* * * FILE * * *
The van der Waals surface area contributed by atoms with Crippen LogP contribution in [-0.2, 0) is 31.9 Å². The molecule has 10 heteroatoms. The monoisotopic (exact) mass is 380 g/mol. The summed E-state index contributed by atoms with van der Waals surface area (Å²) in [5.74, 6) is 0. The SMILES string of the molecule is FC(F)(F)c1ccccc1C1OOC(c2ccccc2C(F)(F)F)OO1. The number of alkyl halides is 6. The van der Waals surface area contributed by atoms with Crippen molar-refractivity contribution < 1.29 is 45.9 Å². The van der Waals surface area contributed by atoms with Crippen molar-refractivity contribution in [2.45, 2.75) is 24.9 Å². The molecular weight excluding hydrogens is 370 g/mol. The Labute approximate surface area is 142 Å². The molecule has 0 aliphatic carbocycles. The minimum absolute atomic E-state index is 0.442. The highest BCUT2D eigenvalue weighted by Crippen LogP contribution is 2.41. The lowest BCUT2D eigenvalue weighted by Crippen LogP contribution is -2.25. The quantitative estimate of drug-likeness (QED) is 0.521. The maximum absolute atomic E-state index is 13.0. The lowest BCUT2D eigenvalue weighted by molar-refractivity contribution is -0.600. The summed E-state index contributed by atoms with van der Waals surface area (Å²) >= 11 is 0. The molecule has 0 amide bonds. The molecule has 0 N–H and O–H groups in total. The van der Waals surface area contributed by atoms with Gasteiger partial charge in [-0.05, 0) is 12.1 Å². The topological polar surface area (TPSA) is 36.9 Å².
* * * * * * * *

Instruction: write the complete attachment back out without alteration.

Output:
The van der Waals surface area contributed by atoms with Crippen LogP contribution in [-0.2, 0) is 31.9 Å². The molecule has 10 heteroatoms. The monoisotopic (exact) mass is 380 g/mol. The summed E-state index contributed by atoms with van der Waals surface area (Å²) in [5.74, 6) is 0. The SMILES string of the molecule is FC(F)(F)c1ccccc1C1OOC(c2ccccc2C(F)(F)F)OO1. The number of alkyl halides is 6. The van der Waals surface area contributed by atoms with Crippen molar-refractivity contribution < 1.29 is 45.9 Å². The van der Waals surface area contributed by atoms with Crippen molar-refractivity contribution in [2.45, 2.75) is 24.9 Å². The molecular weight excluding hydrogens is 370 g/mol. The Labute approximate surface area is 142 Å². The molecule has 0 aliphatic carbocycles. The minimum absolute atomic E-state index is 0.442. The highest BCUT2D eigenvalue weighted by Crippen LogP contribution is 2.41. The lowest BCUT2D eigenvalue weighted by Crippen LogP contribution is -2.25. The quantitative estimate of drug-likeness (QED) is 0.521. The maximum absolute atomic E-state index is 13.0. The lowest BCUT2D eigenvalue weighted by molar-refractivity contribution is -0.600. The summed E-state index contributed by atoms with van der Waals surface area (Å²) >= 11 is 0. The molecule has 0 amide bonds. The molecule has 0 N–H and O–H groups in total. The van der Waals surface area contributed by atoms with Gasteiger partial charge in [-0.05, 0) is 12.1 Å². The topological polar surface area (TPSA) is 36.9 Å².